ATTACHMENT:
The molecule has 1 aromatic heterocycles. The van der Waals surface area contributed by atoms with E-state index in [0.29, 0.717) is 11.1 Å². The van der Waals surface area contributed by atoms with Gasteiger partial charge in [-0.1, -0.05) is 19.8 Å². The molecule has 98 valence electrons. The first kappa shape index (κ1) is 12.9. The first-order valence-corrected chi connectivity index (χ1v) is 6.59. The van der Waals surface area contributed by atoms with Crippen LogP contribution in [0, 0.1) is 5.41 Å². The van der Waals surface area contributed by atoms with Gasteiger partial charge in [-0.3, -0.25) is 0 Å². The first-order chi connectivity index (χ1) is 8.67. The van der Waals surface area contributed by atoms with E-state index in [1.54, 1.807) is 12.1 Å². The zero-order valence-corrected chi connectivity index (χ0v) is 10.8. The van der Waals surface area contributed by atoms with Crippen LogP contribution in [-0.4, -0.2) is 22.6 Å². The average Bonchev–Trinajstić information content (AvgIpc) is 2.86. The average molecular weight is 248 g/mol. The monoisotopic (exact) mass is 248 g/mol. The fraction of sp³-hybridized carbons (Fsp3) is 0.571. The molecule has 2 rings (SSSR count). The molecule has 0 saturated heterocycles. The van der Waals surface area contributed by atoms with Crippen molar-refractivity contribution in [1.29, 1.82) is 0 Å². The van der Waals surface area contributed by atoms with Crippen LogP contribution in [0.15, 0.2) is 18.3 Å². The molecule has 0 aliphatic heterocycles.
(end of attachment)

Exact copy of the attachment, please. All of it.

The molecule has 1 aromatic heterocycles. The van der Waals surface area contributed by atoms with E-state index in [0.29, 0.717) is 11.1 Å². The van der Waals surface area contributed by atoms with Gasteiger partial charge in [-0.1, -0.05) is 19.8 Å². The molecule has 98 valence electrons. The first kappa shape index (κ1) is 12.9. The first-order valence-corrected chi connectivity index (χ1v) is 6.59. The van der Waals surface area contributed by atoms with Crippen LogP contribution in [0, 0.1) is 5.41 Å². The van der Waals surface area contributed by atoms with Gasteiger partial charge in [-0.3, -0.25) is 0 Å². The first-order chi connectivity index (χ1) is 8.67. The van der Waals surface area contributed by atoms with E-state index in [1.54, 1.807) is 12.1 Å². The zero-order valence-corrected chi connectivity index (χ0v) is 10.8. The van der Waals surface area contributed by atoms with Crippen LogP contribution in [-0.4, -0.2) is 22.6 Å². The average Bonchev–Trinajstić information content (AvgIpc) is 2.86. The average molecular weight is 248 g/mol. The monoisotopic (exact) mass is 248 g/mol. The fraction of sp³-hybridized carbons (Fsp3) is 0.571. The molecule has 2 rings (SSSR count). The molecule has 0 saturated heterocycles. The van der Waals surface area contributed by atoms with Crippen molar-refractivity contribution in [1.29, 1.82) is 0 Å². The van der Waals surface area contributed by atoms with Crippen LogP contribution in [0.15, 0.2) is 18.3 Å². The molecule has 0 aliphatic heterocycles.